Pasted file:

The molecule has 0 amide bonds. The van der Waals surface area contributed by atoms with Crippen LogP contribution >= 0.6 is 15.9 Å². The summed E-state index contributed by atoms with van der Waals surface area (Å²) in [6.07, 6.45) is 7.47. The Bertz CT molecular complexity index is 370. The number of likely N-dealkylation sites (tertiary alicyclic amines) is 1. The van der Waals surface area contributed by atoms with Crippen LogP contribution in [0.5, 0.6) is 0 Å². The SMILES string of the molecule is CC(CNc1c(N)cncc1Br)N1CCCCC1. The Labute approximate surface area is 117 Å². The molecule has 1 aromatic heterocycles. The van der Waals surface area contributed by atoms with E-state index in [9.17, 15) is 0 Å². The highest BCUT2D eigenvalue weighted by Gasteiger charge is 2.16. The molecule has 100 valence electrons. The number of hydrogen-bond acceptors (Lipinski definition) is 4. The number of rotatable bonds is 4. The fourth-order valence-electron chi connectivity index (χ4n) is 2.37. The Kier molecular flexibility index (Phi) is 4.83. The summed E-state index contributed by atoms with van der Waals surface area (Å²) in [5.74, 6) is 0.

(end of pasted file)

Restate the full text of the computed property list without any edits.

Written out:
The molecule has 0 amide bonds. The van der Waals surface area contributed by atoms with Crippen LogP contribution >= 0.6 is 15.9 Å². The summed E-state index contributed by atoms with van der Waals surface area (Å²) in [6.07, 6.45) is 7.47. The Bertz CT molecular complexity index is 370. The number of likely N-dealkylation sites (tertiary alicyclic amines) is 1. The van der Waals surface area contributed by atoms with Crippen LogP contribution in [0.5, 0.6) is 0 Å². The SMILES string of the molecule is CC(CNc1c(N)cncc1Br)N1CCCCC1. The Labute approximate surface area is 117 Å². The molecule has 1 aromatic heterocycles. The van der Waals surface area contributed by atoms with E-state index in [9.17, 15) is 0 Å². The highest BCUT2D eigenvalue weighted by Gasteiger charge is 2.16. The molecule has 100 valence electrons. The number of hydrogen-bond acceptors (Lipinski definition) is 4. The number of rotatable bonds is 4. The fourth-order valence-electron chi connectivity index (χ4n) is 2.37. The Kier molecular flexibility index (Phi) is 4.83. The summed E-state index contributed by atoms with van der Waals surface area (Å²) in [5.74, 6) is 0.